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on 28 March 1998
While there is little disputing Saul Bellow's remarkable gifts at capturing reality and creating amazingly dense and believable characters, I find it a bit disheartening to believe that this truly gifted writer has grown trite in his old age. Without giving it away, the ending to this novella is simply devastating. All of the depth and beauty of this story is lost, for me, in one line. I find it equally dissappointing to discover the Saul Bellow suffers from, what I like to refer to as, the Fitzgerald syndrome. That is to say that the main characters in all his stories seem to be, roughly, the same person. Harry Tellman, in this story, seems to be Eugene Henderson (the Rain King) and Tommy Wilhelm ("Seize the Day") revisited. My recommendation, read the story, because it is quite good, just skip the last line.
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on 2 April 1998
A man moves back home to Chicago and into semi-retirement. We all have ghosts from our past, but Harry's ghosts, we come to understand, revolve around a lady he has known since junior high. As he reconciles himself to his past, and to these ghosts, Harry arrives gracefully, bravely, at the only logical conclusion there is for him. The journey there is pure poetry, and Bellow's work in the smaller novella form is a gift to us all. We need to cherish this book and learn its quiet, solid lessons. I read it twice straight through so I could savor its opening pages all the more.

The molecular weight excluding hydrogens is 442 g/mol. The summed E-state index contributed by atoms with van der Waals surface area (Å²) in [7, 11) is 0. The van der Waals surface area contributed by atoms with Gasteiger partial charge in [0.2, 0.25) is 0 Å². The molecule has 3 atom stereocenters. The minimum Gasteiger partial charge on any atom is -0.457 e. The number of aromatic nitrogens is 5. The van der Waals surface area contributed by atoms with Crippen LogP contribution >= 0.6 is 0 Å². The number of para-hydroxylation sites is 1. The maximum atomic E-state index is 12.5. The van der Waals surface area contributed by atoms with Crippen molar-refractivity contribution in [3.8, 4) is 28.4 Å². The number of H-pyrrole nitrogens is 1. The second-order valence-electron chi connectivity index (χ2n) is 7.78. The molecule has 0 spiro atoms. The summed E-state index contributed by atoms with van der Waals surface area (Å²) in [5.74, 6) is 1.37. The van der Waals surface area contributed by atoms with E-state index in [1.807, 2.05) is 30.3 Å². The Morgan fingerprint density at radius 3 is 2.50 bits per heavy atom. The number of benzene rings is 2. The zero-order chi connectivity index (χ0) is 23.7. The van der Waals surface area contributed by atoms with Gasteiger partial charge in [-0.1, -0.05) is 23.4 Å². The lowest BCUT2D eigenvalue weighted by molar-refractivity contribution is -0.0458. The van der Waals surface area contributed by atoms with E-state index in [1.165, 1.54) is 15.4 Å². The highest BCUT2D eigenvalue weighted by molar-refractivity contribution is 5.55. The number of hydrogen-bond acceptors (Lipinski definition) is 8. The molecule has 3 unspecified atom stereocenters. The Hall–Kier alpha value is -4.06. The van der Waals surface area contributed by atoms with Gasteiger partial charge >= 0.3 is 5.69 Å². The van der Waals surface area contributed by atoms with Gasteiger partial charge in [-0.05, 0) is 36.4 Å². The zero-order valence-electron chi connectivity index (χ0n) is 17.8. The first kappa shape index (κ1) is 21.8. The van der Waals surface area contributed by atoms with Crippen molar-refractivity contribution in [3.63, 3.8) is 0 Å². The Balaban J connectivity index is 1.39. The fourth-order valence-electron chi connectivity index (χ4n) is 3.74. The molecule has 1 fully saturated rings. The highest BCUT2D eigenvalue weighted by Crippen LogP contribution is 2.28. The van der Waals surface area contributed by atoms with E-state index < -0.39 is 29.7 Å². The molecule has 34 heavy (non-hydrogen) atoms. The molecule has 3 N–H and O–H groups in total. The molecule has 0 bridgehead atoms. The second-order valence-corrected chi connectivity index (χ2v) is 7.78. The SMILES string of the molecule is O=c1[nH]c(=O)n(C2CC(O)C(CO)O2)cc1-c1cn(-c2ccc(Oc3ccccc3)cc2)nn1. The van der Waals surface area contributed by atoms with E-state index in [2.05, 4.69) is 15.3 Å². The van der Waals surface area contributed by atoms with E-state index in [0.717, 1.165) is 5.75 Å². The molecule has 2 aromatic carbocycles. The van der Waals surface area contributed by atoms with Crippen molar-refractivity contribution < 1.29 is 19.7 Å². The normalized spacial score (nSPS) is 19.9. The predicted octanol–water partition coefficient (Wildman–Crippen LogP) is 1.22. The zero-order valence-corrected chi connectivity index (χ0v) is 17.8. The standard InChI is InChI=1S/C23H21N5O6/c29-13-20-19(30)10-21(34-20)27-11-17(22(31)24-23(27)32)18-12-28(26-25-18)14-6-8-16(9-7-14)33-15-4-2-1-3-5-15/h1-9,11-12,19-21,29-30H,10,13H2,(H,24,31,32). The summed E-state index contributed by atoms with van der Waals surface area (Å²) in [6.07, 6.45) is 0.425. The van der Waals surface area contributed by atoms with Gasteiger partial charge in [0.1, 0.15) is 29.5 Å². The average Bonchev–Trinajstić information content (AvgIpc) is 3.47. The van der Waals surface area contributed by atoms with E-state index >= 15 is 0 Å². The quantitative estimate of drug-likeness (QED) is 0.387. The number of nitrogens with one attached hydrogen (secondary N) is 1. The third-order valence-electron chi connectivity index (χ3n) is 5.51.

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on 2 July 1998
I was very excited to be able to sit down and read this book last night, but found myself an hour later with the book finished before I felt that it had started. There were a few good lines, but nothing that made me want to stop and reflect. It would have made a good first section of a novel, but the characters never developed enough for my taste.
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on 14 June 2000
The synopsis above says it all. Many people consider Bellow to be one of the world's greatest novellists, but this one passed me by. I think I must have missed something. It's readable enough, but the meaning and purpose eluded me.
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on 21 June 1997
I've never read Saul Bellow, and my lit-geek friends have made me feel self-conscious. So I decided to give this novella a try. I've called it a "Port of Entry" into Saul Bellow's world.

I was immediately drawn to his vivid descriptions of Chicago. Why has my "home city" never looked so good? Mr. Bellow uses the landscape of Chicago not only to give the reader an excellent view of a cool city, he help strengthen the reader's ties to his characters. I love Harry Trellman more because he exemplifies Chicago. HE IS MR. CHICAGO!!

Anyway, read this book. It rules.

L. Syrek

hamonrye@primary.net
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Nothing much happens. As you'd expect from Bellow, this purposeless aimless meandering is well observed and well written...
If your friend has a copy, borrow it and while away (half) an afternoon. But save your money for Bellow's better works.